PICT 64J1 Male Lesser Prairie Chicken in Flight - CPW

Low-flying helicopters to survey lesser prairie chicken populations in SE Colorado

A male lesser prairie chicken flies above a lek, or breeding ground, in western Kansas. Colorado Parks and Wildlife terrestrial biologists last week completed a month of capturing and relocating hundreds of the endangered birds to grasslands in Southeast Colorado. This is the last of a four-year effort to re-establish the colorful birds on their native sand sagebrush and grasslands in Colorado. Courtesy CPW / Bill Vogrin.

Beginning in mid-April, helicopter crews will move across southeastern Colorado to conduct aerial surveys for lesser prairie-chicken.

The surveys are conducted annually by the Western Association of Fish and Wildlife Agencies (WAFWA) to document population trends and how the bird is responding to management strategies.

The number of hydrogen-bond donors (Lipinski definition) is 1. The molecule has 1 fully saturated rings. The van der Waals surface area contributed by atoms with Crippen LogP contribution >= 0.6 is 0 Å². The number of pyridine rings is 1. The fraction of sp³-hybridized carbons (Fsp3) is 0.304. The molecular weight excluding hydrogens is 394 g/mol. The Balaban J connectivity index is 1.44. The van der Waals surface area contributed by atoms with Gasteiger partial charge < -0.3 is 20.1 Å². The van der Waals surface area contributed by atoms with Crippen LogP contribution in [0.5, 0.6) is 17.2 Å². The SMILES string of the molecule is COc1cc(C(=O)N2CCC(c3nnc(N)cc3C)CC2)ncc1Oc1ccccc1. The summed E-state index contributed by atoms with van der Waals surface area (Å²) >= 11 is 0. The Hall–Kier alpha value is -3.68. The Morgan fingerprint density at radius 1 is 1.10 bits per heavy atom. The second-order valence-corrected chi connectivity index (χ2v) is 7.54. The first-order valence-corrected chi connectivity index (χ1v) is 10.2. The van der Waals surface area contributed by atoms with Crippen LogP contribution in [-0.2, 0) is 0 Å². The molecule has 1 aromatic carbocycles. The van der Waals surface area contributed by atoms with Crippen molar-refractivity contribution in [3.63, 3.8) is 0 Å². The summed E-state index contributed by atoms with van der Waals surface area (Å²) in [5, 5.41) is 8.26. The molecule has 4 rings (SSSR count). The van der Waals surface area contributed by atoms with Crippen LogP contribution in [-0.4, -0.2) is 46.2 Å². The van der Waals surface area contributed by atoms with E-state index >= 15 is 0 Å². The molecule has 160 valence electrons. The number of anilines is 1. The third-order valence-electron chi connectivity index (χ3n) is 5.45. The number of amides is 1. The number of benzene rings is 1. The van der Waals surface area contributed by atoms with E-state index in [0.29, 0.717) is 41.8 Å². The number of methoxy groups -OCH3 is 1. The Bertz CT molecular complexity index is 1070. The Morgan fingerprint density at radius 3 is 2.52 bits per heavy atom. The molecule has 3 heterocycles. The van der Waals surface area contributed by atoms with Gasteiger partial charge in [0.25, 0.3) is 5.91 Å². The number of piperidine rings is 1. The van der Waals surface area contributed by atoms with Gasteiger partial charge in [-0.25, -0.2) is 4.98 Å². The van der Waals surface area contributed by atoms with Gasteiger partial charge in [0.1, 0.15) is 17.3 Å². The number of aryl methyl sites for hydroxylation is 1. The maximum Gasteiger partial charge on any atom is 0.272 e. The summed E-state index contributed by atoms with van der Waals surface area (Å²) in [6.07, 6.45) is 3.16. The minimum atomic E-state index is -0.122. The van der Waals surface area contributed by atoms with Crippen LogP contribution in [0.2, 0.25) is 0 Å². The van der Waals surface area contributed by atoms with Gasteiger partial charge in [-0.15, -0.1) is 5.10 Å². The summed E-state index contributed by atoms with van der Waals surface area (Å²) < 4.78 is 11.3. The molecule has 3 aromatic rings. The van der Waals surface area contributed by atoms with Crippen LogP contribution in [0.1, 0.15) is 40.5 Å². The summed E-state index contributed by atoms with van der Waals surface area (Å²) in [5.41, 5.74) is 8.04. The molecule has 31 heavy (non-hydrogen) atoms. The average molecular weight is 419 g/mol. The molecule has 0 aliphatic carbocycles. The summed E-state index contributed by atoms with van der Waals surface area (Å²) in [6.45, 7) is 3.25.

Low-flying helicopters allow crews to find and survey leks, or mating grounds, where male chickens fight, dance and conduct mating rituals to attract females. 

It’ll be some early mornings for surveyors, as the flights are only conducted during the first couple hours after sunrise.  

Crews will be flying in Baca, Prowers, Kiowa, and Cheyenne counties. 

The data from those flights will be used to estimate prairie-chicken populations in Colorado, Kansas, New Mexico, Texas, and Oklahoma.

Results from this year’s surveys will be available July 1.

The WAFWA Lesser Prairie-Chicken Range-wide Conservation Plan can be found at